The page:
News Briefs: Newark Officials Say Lead Filters Are 97% Effective

In this week's sewer and water news, city and state officials in Newark, New Jersey, report that the most recent tests show the thousands of lead filters distributed earlier this year are functioning as intended

City and state officials in Newark, New Jersey, are telling residents to continue using the thousands of water filters provided in an effort to mitigate elevated levels of lead in the city’s drinking water.

Previous reports had shown that the filters weren’t working as well as expected, but preliminary results released this week on a new round of tests show they’re 97% effective — 99% effective if water was flushed for five minutes prior to testing.

According to Gov. Phil Murphy, 1,700 samples were taken from more than 300 homes.

The Natural Resources Defense Council, which filed a lawsuit against the city over elevated lead levels in its drinking water, released a statement saying its encouraged by the results.

“We say ‘trust, but verify,’” says Erik Olson, senior strategic director of Health and Food at NRDC. “Anything less than full transparency will breed further distrust and skepticism. There also is an urgent need to ensure that all filters are properly installed, maintained, and operated, with in-person instructions.”

Flint to Install New Meters to Address Water Losses

The city council of Flint, Michigan, could soon approve an approximately $3 million improvement plan for its water system that includes the installation of new residential water meters and an upgraded water quality monitoring system.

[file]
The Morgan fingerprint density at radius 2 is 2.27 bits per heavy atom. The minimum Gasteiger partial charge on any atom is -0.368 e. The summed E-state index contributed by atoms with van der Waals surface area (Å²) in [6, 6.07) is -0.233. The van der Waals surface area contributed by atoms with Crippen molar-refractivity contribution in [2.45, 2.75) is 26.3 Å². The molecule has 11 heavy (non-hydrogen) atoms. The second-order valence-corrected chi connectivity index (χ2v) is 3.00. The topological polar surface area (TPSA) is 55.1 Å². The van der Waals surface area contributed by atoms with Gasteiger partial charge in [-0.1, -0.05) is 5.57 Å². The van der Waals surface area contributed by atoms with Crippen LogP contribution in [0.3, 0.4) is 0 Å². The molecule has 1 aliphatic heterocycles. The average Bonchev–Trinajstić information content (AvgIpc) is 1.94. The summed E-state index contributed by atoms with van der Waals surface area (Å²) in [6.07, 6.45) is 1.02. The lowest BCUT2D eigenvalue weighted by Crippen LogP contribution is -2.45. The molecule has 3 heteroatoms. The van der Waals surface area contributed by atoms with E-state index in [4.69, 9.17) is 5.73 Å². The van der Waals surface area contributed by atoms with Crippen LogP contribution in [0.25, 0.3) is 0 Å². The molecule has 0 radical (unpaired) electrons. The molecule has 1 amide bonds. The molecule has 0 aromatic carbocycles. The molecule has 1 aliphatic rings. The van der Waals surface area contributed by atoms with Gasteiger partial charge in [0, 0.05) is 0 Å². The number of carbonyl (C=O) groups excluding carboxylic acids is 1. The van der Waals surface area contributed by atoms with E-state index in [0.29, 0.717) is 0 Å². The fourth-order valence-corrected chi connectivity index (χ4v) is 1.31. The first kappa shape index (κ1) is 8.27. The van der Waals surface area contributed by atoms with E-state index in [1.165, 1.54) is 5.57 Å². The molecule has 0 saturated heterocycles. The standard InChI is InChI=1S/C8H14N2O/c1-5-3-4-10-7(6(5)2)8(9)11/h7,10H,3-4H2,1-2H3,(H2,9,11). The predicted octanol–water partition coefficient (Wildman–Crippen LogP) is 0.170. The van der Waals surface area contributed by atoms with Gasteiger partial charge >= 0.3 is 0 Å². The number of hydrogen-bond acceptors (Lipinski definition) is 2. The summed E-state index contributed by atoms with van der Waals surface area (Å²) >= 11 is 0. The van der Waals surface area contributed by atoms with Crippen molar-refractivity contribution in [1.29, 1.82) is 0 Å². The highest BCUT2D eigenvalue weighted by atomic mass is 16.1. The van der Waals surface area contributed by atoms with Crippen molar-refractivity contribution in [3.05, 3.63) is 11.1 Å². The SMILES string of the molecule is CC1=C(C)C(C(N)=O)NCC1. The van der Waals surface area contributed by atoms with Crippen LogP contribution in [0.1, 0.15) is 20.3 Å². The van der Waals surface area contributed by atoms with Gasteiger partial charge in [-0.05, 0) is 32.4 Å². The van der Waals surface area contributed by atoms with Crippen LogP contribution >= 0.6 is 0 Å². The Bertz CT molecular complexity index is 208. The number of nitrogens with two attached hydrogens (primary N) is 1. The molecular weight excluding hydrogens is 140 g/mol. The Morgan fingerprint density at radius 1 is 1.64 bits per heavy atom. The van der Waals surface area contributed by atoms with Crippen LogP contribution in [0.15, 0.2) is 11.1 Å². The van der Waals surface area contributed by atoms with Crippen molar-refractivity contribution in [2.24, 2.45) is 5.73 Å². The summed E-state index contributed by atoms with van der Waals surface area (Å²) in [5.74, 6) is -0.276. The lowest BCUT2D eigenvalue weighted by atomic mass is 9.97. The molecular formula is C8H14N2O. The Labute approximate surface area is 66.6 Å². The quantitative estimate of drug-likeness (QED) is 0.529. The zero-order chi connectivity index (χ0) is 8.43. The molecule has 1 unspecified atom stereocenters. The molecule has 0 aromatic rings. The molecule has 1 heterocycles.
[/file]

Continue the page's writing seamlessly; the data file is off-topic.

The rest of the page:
These latest projects in the city are part of a $120 million federal and state loan granted to Flint in 2017.

The council had previously approved the purchase of 27,000 remote-controlled water meters from Badger Water at a cost of $7 million. The installation will cost $2.2 million. The meters will provide the city with an accurate read of ongoing water losses, helping it collect revenue on the estimated 50% of lost water in the system it’s currently not collecting revenue on.

Ohio WWTP Holds Annual Clean Water Fest for Thousands of Attendees

The Northeast Ohio Regional Sewer District recently held an open-house tour at the state’s largest water treatment facility — an event called the Clean Water Fest that organizers expected thousands of people to attend.

The event featured more than 70 educational exhibits, a bike tour, food trucks, free ice cream and popcorn, and social media contests throughout the day.

Below is a video the district shared on Facebook the day of the event as they prepared for attendees to begin arriving: 


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